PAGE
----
Of course, invincibility never lasts in sports if you're around long enough, and just glance toward Foxborough if you need confirmation. There was a time not so long ago when Tom Brady was 10-0 in playoff games. Now he gets asked why he hasn't led his team to a playoff win since 2007. Papelbon's rude awakening that flawlessness was only temporary came during the Game 3 of the 2009 American League Division Series against the Angels, when he gave up the tying run in the eighth, melted down in the ninth, and took the loss in the final game of the season. He hasn't had a chance to redeem himself in the postseason since.
That chance will come with the Phillies. Philly is an excellent place for him, a big, high-pressure market with a stacked rotation and a talented veteran team. It probably won't feel much different to him from Boston, though he'd be wise to trade in the Bud Light for Yuengling.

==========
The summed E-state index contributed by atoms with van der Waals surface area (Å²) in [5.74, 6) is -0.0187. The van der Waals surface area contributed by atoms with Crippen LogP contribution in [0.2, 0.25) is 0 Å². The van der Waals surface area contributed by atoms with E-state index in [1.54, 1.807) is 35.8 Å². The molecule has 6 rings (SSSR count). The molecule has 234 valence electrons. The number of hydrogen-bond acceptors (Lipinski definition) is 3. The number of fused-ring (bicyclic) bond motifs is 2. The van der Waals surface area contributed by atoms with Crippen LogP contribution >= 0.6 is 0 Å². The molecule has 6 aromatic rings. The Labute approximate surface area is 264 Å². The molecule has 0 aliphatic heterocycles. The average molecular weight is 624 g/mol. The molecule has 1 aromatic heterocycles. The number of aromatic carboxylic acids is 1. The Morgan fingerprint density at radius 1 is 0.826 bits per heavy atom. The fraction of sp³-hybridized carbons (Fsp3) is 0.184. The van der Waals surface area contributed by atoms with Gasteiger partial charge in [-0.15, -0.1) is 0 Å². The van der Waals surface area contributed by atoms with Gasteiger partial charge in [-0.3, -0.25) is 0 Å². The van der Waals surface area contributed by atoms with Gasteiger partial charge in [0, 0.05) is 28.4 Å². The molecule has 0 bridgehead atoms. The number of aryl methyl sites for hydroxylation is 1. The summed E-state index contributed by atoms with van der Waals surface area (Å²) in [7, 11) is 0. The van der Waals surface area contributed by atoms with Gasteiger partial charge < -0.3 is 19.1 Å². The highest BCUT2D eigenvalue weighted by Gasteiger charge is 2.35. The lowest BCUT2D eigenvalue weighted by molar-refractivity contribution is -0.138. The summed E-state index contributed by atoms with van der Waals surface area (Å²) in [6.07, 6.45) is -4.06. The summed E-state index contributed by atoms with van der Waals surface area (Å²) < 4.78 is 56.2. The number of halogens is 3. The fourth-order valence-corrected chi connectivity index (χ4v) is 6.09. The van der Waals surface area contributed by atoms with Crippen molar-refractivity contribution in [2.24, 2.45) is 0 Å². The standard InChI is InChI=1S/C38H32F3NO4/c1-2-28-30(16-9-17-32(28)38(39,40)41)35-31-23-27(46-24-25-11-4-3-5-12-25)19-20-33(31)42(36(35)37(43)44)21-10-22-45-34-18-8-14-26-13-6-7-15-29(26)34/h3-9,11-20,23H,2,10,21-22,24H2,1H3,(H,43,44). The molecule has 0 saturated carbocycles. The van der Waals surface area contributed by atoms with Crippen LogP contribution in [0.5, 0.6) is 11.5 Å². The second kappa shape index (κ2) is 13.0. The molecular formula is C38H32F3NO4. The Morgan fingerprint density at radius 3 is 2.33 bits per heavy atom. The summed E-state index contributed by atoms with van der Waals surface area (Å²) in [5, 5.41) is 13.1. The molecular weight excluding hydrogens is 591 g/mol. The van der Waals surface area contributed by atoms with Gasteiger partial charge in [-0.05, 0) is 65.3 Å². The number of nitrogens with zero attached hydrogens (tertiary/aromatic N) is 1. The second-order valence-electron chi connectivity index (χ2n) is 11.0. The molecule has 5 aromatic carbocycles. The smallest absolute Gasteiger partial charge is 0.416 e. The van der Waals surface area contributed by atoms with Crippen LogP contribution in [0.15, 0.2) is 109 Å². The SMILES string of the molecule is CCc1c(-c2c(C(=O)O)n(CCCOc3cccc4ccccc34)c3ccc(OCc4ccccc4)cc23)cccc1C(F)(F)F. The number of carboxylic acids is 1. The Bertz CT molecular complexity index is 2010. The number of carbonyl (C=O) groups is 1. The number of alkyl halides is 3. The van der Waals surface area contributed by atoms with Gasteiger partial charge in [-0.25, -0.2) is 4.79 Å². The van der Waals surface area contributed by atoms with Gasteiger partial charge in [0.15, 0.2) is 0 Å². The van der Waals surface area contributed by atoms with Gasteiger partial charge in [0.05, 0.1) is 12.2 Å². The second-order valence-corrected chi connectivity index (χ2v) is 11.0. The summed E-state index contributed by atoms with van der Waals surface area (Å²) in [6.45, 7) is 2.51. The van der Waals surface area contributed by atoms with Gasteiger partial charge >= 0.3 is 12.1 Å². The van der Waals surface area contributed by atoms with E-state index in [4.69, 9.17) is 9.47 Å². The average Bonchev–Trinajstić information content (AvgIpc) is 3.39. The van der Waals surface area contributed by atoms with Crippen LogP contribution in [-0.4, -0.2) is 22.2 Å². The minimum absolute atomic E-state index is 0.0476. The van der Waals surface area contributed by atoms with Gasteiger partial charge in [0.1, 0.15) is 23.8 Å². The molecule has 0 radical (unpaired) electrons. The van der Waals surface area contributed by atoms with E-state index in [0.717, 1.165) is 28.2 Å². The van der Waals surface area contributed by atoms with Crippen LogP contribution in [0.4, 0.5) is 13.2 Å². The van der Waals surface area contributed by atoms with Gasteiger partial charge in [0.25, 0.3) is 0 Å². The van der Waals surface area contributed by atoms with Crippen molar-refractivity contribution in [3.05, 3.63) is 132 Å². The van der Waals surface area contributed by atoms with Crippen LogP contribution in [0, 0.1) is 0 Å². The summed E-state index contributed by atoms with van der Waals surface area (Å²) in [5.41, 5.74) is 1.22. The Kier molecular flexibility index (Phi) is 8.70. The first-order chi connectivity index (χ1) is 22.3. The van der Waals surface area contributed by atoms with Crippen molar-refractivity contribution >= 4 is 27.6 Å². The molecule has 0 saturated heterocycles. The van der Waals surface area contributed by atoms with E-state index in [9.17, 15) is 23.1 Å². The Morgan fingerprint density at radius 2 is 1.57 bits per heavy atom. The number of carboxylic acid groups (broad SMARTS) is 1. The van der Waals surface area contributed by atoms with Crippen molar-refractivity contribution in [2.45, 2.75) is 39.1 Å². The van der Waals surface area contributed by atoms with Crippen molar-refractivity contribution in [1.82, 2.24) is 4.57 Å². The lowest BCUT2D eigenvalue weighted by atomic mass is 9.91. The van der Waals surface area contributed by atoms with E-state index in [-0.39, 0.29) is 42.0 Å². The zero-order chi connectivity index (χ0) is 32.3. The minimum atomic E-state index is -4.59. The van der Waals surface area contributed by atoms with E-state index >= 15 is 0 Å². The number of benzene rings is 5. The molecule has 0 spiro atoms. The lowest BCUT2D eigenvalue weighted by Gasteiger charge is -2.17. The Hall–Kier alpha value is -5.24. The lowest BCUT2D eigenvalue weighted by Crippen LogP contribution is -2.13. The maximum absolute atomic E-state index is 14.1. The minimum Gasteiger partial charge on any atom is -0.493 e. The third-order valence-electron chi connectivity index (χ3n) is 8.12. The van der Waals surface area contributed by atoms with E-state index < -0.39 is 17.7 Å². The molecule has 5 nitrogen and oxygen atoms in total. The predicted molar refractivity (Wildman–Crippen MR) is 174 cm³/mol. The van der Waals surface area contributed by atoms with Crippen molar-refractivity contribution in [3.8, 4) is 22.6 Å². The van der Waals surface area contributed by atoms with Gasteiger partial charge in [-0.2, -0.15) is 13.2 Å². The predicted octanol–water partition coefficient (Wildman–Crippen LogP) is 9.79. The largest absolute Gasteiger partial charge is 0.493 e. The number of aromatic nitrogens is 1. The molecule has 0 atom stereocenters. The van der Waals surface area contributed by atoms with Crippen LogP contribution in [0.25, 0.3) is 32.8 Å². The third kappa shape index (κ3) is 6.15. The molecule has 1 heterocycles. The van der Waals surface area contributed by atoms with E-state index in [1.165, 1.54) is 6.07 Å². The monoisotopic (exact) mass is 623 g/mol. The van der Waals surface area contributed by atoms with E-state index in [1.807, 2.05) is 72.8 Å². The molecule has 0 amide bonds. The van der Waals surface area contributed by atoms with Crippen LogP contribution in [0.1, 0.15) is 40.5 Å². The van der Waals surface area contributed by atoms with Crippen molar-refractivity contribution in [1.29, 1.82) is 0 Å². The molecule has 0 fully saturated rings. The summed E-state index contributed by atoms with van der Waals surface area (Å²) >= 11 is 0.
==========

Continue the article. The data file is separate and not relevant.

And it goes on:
But Fenway will feel different without him, and not only because stand-up closers who dance around with 12-pack boxes on their heads and weren't shy about breaking out the kilt every now and then tend to leave a lasting impression. He's going to be difficult to replace on the field. The days of perfection are gone, but he was still pretty damn good in 2011, trusting his secondary pitches more, lowering his WHIP to below 1.00 while striking out more than 12 batters per nine innings. Robert Andino may disagree, but he's still one of the toughest closers around, and whoever replaces him -- Heath Bell? Jonathan Broxton? -- has a lot to live up to.